February 2022

Vol.50, No. 1

Northern Owl Species That Overwinter in New England

Sean Riley

The author holds a banded Northern Saw-whet Owl. Photograph by Casey Riley.
The author holds a banded Northern Saw-whet Owl. Photograph by Casey Riley.

For most folks, September means the end of summer, but for me and many other owl researchers it means it is time to find all of the nets and banding equipment likely stowed away hastily after a number of sleepless months the year prior. October 1 is the official opening night of my Saw-whet Owl banding season, a date I carried over from my mentors, and also a rough, if unofficial, start to when most of our northern owl species begin their slow travel southward.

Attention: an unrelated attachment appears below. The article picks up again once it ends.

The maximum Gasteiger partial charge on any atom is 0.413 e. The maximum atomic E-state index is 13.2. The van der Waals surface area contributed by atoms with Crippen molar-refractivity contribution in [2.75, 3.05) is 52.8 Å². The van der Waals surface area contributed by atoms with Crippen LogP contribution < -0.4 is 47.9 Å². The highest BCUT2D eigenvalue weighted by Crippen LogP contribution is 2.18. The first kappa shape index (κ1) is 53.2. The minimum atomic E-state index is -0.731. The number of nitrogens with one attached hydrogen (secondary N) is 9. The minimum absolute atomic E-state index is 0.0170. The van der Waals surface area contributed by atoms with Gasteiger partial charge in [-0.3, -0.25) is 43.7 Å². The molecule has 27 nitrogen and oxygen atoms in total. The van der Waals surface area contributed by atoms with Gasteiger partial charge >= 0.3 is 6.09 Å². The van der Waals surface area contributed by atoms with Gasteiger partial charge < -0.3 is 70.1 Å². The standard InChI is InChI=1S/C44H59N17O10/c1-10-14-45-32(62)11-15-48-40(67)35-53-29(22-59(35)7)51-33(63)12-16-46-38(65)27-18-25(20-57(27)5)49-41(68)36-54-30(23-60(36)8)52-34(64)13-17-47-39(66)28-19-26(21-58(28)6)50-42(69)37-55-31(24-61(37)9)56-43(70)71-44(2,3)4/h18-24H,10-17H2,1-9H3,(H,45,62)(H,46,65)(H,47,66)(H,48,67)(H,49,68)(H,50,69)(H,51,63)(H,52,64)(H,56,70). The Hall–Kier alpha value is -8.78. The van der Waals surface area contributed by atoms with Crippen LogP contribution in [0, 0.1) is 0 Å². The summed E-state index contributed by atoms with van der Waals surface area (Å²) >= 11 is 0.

Unlike traditional bird migrations, the movements of some of our northern owl species are now seen as nomadic. Northern Saw-whet Owls, Long-eared Owls, Short-eared Owls, and Snowy Owls move south in varying numbers each year, with no real urgency and no set destination. Although all of these species can survive cold winters in the north, many individuals will choose to leave their breeding grounds for the milder weather and more abundant food to the south.

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